Friday, February 19, 2010

What to make of it?

I'm just now catching up on the news, and finished reading about the guy who flew a small airplane into a building in Austin. Really I'm not sure how much to read into his final act or his apparent suicide note. Anyone tempted to read the action as either heroic or as the last act of a lunatic really should think very, very carefully before jumping to their respective conclusions. Instead, I tend to see his last actions as those of someone in financially desperate straits, whose faith in rugged hyperindividualism and American exceptionalism had been shattered by too many years of hard knocks, and who perceived he had nothing left to lose. He had to have been very stressed out. Other than some vague statements about the government and IRS in particular, it's hard to quite gauge the dude's politics, nor is it entirely clear that what he did was politically motivated; it seemed more like someone settling a score via a dramatic murder-suicide attempt. Of course that does lead me to wonder (as have others) how many Joe Stacks are out there, and who will succeed in capitalizing on their misery.

What a twist

I read somewhere that Sarah Palin had her knickers in a bunch over a recent Family Guy episode that references Trig Palin (the child with Down Syndrome). The actress who played the character in question actually has Down Syndrome, and basically had a few words of her own:
I guess former Governor Palin does not have a sense of humor. I thought the line "I am the daughter of the former governor of Alaska" was very funny. I think the word is "sarcasm."

In my family we think laughing is good. My parents raised me to have a sense of humor and to live a normal life. My mother did not carry me around under her arm like a loaf of French bread the way former Governor Palin carries her son Trig around looking for sympathy and votes.
I saw the episode in question, as did my wife who is a person with a disability (cerebral palsy).The episode really wasn't particularly funny, but neither of us found it especially offensive. Palin, as usual, overreacted, with her latest mock outrage (I'm sure if Rush or Glenn Beck had made the same joke, it would have been okay - ya betcha!). But then again, Palin's mock outrage was about as predictable as the FG line in question. In the meantime, kudos to actress Andrea Fay Friedman for standing by her work - not that she really needed to do so.

Thursday, February 18, 2010

Meet your tea partiers

Although the sample is a bit small for my comfort, this CNN poll gives a first snapshot at the demographic makeup of the active members of the Tea Party movement: mostly white males, who are relatively privileged, and who wish to keep it that way. I'm gathering they tend to be predominantly Gen-X-ers and Boomers - as I've said before if it's to be a sustainable movement, it really needs a lot of youth active, and that doesn't really seem to be the case thus far. The demographic makeup would also cast more doubt on the extent to which Tea Partiers are truly "grass roots" or, as I suspect, are right-wing operatives and somewhat well-connected would-be elites. Given the anti-tax rhetoric these folks chant like some sort of mantra, I'm more prone to look at the "grass roots" label as little more than spin. Rather than being working-class folks who feel alienated, this movement is looking more like a bunch of aging 1990s Dittoheads who long for the "good old days" when they were listening to Rush Limbaugh in their dorm rooms.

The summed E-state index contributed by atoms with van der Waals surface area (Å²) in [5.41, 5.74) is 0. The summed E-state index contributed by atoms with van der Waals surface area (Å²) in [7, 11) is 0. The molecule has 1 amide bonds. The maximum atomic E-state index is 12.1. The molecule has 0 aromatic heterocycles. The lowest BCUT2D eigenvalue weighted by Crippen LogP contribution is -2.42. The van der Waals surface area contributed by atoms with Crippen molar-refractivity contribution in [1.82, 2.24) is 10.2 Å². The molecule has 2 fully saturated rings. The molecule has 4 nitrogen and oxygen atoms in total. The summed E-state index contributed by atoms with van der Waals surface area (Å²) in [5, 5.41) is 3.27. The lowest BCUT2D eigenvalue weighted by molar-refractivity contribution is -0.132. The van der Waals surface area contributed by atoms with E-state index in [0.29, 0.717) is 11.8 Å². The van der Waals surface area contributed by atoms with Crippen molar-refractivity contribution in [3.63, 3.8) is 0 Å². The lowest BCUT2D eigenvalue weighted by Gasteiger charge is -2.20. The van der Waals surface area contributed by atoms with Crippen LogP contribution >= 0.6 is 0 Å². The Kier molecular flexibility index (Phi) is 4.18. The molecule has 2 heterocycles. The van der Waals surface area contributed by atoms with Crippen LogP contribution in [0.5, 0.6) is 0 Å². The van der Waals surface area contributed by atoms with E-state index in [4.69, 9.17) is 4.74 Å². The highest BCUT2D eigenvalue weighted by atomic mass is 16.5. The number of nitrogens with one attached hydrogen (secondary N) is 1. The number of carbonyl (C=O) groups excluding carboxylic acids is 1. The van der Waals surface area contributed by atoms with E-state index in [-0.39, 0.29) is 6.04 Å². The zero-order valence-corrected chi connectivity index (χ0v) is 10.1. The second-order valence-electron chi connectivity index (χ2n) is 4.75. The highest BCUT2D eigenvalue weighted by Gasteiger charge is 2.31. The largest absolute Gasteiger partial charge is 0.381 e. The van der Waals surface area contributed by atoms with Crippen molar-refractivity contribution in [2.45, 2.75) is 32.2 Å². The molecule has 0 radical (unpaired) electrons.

Of course, I would love to see more hard data before I read too much into the results. The impression I have of this poll is that it only coincidentally examined self-identified Tea Party activists. What I would like to see is a survey that actually focuses exclusively on them, using a larger random sample than what was available for the CNN poll. I'd also want to see more data on what these folks actually purport to believe. How many are affiliated with organizations such as the John Birch Society, how many are affiliated with militias, how many are truthers, birthers, or otherwise harbor some sort of "New World Order" conspiracy theory?

Wednesday, February 17, 2010

Putting things in perspective

I found the graphic at FDL, which follows up on this NYT article. Although I'm still convinced that the stimulus was too little of a good thing, it has (as I've tried to point out before) kept a number of people employed (such as school teachers) who would have been unemployed otherwise. The other thing that I usually like to mention is that the economic debacle that we've been living through was a long time coming, and it would be delusional to expect the problems to just go away overnight. So I give Obama and the Dems some credit for making an effort to clean up the mess left behind from the last decade, even if the efforts were very tepid for my tastes. I can guarantee that the other corporatist party - the one largely responsible for the catastrophe during the 00s - would do worse if left to its own devices.